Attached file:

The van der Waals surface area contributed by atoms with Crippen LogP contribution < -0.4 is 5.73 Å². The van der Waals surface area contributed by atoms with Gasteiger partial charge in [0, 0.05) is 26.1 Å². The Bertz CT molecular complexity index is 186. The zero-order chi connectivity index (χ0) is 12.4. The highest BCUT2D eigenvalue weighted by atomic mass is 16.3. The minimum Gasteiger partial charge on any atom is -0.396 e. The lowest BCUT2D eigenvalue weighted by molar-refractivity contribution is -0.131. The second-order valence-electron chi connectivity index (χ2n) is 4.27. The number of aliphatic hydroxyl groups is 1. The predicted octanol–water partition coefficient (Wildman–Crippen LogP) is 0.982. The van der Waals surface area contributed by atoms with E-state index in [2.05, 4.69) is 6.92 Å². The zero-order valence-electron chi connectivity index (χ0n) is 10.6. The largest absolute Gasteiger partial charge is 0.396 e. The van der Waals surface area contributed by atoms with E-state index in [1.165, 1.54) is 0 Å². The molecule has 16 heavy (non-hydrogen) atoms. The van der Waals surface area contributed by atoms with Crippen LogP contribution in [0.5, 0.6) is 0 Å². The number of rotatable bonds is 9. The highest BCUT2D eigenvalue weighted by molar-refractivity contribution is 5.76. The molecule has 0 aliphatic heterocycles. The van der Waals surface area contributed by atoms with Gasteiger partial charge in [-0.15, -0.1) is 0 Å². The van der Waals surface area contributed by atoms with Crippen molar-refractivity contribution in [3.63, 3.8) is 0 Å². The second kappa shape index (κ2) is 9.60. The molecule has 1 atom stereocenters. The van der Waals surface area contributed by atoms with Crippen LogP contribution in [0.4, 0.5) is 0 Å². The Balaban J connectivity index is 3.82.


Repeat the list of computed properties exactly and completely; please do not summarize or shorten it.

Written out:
The van der Waals surface area contributed by atoms with Crippen LogP contribution < -0.4 is 5.73 Å². The van der Waals surface area contributed by atoms with Gasteiger partial charge in [0, 0.05) is 26.1 Å². The Bertz CT molecular complexity index is 186. The zero-order chi connectivity index (χ0) is 12.4. The highest BCUT2D eigenvalue weighted by atomic mass is 16.3. The minimum Gasteiger partial charge on any atom is -0.396 e. The lowest BCUT2D eigenvalue weighted by molar-refractivity contribution is -0.131. The second-order valence-electron chi connectivity index (χ2n) is 4.27. The number of aliphatic hydroxyl groups is 1. The predicted octanol–water partition coefficient (Wildman–Crippen LogP) is 0.982. The van der Waals surface area contributed by atoms with E-state index in [2.05, 4.69) is 6.92 Å². The zero-order valence-electron chi connectivity index (χ0n) is 10.6. The largest absolute Gasteiger partial charge is 0.396 e. The van der Waals surface area contributed by atoms with E-state index in [1.165, 1.54) is 0 Å². The molecule has 16 heavy (non-hydrogen) atoms. The van der Waals surface area contributed by atoms with Crippen LogP contribution in [0.5, 0.6) is 0 Å². The number of rotatable bonds is 9. The highest BCUT2D eigenvalue weighted by molar-refractivity contribution is 5.76. The molecule has 0 aliphatic heterocycles. The van der Waals surface area contributed by atoms with Gasteiger partial charge in [-0.15, -0.1) is 0 Å². The van der Waals surface area contributed by atoms with Crippen molar-refractivity contribution in [3.63, 3.8) is 0 Å². The second kappa shape index (κ2) is 9.60. The molecule has 1 atom stereocenters. The van der Waals surface area contributed by atoms with Crippen LogP contribution in [0.4, 0.5) is 0 Å². The Balaban J connectivity index is 3.82.